I.P.C.C. Climate Change report due today
The Intergovernmental Panel on Climate Change (I.P.C.C.), the leading international body for the assessment of climate change, is due to release its Special Report today on the impacts of global warming of 1.5°C.
Commenting on his expectations for the report, Gebru Jember Endalew, chair of the Least Developed Countries (L.D.C.) Group said the report will important for policy makers and governments.
"It will be important that the report and the Summary for Policy Makers clearly sets out the scientific necessity of limiting global warming to 1.5°C as opposed to 2°C to protect people and the planet, and highlights the vast discrepancy between this goal and our current global emissions pathway.
In doing so, the report will shine a spotlight on the scale of the challenge the international community must rise up to meet. A future where warming is limited to 1.5°C is a brighter future for all."
"Governments across the world must take the report seriously and respond with science-based policies to spur genuine emissions reductions. Our world's natural systems place limits on us that we cannot negotiate and all countries need to respond accordingly with fair and ambitious climate action.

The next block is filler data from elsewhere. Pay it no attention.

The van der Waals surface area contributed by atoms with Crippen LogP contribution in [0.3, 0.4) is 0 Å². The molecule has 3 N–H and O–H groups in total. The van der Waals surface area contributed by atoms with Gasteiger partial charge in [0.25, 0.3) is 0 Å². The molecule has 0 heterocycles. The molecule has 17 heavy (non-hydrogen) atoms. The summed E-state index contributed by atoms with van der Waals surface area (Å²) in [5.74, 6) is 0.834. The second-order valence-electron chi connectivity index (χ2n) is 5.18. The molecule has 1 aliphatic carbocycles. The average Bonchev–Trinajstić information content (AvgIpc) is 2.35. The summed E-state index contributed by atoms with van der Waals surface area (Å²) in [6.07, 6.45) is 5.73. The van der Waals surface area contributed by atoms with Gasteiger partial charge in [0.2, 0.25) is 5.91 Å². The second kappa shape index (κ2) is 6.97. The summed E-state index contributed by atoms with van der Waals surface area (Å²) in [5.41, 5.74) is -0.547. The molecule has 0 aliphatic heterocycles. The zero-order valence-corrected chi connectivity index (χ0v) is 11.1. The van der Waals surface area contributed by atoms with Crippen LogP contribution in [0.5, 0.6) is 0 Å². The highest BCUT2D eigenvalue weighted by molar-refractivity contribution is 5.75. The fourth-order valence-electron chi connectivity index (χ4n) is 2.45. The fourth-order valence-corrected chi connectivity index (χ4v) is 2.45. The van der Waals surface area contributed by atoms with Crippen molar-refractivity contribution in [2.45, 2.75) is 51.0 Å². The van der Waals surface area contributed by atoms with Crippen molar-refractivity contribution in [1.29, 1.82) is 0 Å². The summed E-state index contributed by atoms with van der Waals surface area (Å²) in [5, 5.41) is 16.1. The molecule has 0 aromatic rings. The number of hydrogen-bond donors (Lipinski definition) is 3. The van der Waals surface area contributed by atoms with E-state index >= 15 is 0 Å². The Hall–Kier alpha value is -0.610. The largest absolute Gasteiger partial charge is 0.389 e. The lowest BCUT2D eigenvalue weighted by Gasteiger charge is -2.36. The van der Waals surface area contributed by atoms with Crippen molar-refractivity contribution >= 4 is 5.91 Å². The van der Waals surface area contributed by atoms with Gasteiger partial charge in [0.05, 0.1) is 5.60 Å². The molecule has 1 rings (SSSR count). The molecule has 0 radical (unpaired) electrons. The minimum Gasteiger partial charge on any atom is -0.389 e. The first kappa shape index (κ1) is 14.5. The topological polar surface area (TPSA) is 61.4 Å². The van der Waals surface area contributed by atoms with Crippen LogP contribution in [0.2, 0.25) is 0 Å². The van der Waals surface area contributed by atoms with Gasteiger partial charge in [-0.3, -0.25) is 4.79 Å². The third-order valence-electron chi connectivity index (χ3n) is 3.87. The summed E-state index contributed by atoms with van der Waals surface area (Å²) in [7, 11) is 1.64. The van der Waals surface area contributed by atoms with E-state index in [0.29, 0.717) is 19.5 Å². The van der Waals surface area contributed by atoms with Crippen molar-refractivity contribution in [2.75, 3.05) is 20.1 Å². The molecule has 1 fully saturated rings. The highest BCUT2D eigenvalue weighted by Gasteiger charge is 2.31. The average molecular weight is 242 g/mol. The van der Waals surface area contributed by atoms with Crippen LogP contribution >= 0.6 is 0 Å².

This means rapidly scaling up pre-2020 efforts, providing finance and technology so Least Developed Countries (L.D.C.) and other developing countries can respond, and submitting more ambitious climate pledges in line with countries' respective responsibilities for climate change and capacities to respond.
Prime Minister Tuilaepa Sailele Malielegaoi, in his address to the United Nations General Assembly last Friday, appealed to world leaders to fully implement the Paris Climate Change Accord if the world is to have any hope of mitigate the growing crisis.
He indicated in his speech that the Small Island Developing States (S.I.D.S.) will be meeting in Samoa this month to do a five-year review of the Samoa Pathway, which focuses on the sustainable development of Small Island Development States.
The findings of the I.P.C.C. report on climate change, due to release today, is expected to be discussed in the S.I.D.S. conference in Samoa. Kiribati, Solomon Islands, Tuvalu and Vanuatu are categorised in the L.D.C. group. Samoa graduated from the group in 2014.